If the Supreme Court’s leaked draft decision on Dobbs v. Jackson Women’s Health Organization becomes reality in late June or early July, New Mexico will remain what some have called “a beacon” of legal abortion care. The state legislature passed and the governor signed last year the Respect New Mexico Women and Families Act, which repealed old language from the criminal code banning abortion in 1969. While the antiquated language had not been enforceable since 1973, many policy makers worked to pass the repeal of the old ban before a conservative-leaning state challenged Roe v. Wade at the Supreme Court level. State Rep. Joanne Ferrary, D-Las Cruces, who was the lead sponsor on a previous version of the Respect New Mexico Women and Families Act, told NM Political Report that because of that “foresight,” to “fight forward” the state now doesn’t have to “fight backwards” on abortion rights. She said that, at this time, she is not preparing legislation for further protections on abortion in the state for the next session, beginning in 2023, because of the successful repeal of the ban in 2021.
New Mexico cannabis businesses are expected to pay cannabis excise and gross receipts taxes by the end of this month. But the state’s Taxation and Revenue Department is also expected to issue about $15 million dollars worth of gross receipts refunds to medical cannabis companies that paid those taxes prior to the enactment of the Cannabis Regulation Act, which legalized recreational-use cannabis. State Taxation and Revenue Secretary Stephanie Schardin Clarke told NM Political Report that while the estimated refund amount may sound like a lot of money, it is a fraction of the estimated $31.5 million the state is expected to collect from non-medical cannabis sales. Further, she said, the estimated $15 million in gross receipts refunds is an even smaller fraction of what the state sets aside for reserves.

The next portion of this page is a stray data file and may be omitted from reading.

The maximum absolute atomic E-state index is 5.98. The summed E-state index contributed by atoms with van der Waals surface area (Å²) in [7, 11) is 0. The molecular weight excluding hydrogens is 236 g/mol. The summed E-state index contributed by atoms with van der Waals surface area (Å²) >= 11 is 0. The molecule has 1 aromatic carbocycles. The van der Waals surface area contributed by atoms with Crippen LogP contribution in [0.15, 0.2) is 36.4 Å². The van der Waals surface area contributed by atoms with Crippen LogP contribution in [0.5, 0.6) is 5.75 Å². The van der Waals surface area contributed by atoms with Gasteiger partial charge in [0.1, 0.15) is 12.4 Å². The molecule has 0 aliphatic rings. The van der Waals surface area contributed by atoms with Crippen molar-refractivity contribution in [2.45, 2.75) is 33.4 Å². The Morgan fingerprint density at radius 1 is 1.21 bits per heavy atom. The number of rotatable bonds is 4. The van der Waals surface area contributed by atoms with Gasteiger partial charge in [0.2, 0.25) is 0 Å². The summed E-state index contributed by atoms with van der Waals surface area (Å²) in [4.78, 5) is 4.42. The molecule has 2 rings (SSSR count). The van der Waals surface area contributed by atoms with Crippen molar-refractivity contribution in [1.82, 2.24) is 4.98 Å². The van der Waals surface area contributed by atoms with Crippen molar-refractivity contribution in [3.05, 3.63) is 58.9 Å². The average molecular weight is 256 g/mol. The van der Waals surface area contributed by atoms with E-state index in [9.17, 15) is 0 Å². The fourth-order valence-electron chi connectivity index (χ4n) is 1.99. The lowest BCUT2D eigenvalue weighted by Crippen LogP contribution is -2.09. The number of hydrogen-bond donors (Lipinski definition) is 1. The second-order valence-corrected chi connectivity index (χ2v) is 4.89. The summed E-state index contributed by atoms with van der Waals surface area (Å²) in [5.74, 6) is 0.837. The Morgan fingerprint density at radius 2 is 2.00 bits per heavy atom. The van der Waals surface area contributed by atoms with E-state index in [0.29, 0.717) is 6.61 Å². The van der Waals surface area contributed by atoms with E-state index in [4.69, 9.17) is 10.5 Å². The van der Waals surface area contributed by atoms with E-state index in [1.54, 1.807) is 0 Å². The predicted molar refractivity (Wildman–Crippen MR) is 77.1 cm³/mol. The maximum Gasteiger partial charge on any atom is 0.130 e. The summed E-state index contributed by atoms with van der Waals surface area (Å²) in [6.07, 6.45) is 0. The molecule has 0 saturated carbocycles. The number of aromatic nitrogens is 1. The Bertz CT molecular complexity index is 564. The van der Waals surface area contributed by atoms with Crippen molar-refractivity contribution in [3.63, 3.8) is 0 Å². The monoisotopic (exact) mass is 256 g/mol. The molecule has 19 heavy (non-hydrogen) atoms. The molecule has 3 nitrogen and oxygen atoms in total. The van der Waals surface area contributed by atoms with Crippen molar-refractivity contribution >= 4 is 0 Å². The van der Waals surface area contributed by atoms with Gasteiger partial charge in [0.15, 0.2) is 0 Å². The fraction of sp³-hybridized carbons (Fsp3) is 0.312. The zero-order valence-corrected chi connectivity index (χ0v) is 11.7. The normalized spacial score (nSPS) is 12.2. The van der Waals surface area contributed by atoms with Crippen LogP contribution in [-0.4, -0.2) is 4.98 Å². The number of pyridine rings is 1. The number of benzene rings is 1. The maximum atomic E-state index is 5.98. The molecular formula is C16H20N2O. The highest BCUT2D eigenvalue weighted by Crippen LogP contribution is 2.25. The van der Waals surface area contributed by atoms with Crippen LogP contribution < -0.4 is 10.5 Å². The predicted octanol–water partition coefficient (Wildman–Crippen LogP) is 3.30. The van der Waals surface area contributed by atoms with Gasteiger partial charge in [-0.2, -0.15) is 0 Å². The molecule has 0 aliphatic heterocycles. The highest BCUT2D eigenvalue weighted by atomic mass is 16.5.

In the grand scheme of things, we have something like an $8 billion general fund budget, give or take,” Schardin Clarke said. “So there are other things that happen all the time that are just ups and downs in that revenue base.”
The tax refunds are the culmination of a years-long legal dispute between the Taxation and Revenue Department and Sacred Garden, a long-time medical cannabis producer.
The leaked draft of a U.S. Supreme Court decision on the case that appears poised to overturn Roe v. Wade woke up many on Tuesday to a “shocking” reality which may be imminent. Politico released on Monday a leaked draft document, dated February from the Supreme Court. The document is a majority opinion on Dobbs v. Jackson Women’s Health Organization, the case the court heard in early December. Because the document is still a draft, there is still opportunity for the court to rule differently in late June or early July, though it appears unlikely with the current makeup of the court. Supreme Court Justice Samuel Alito authored the draft, which overturns Roe v. Wade and rules in favor of the state of Mississippi in the Dobbs case.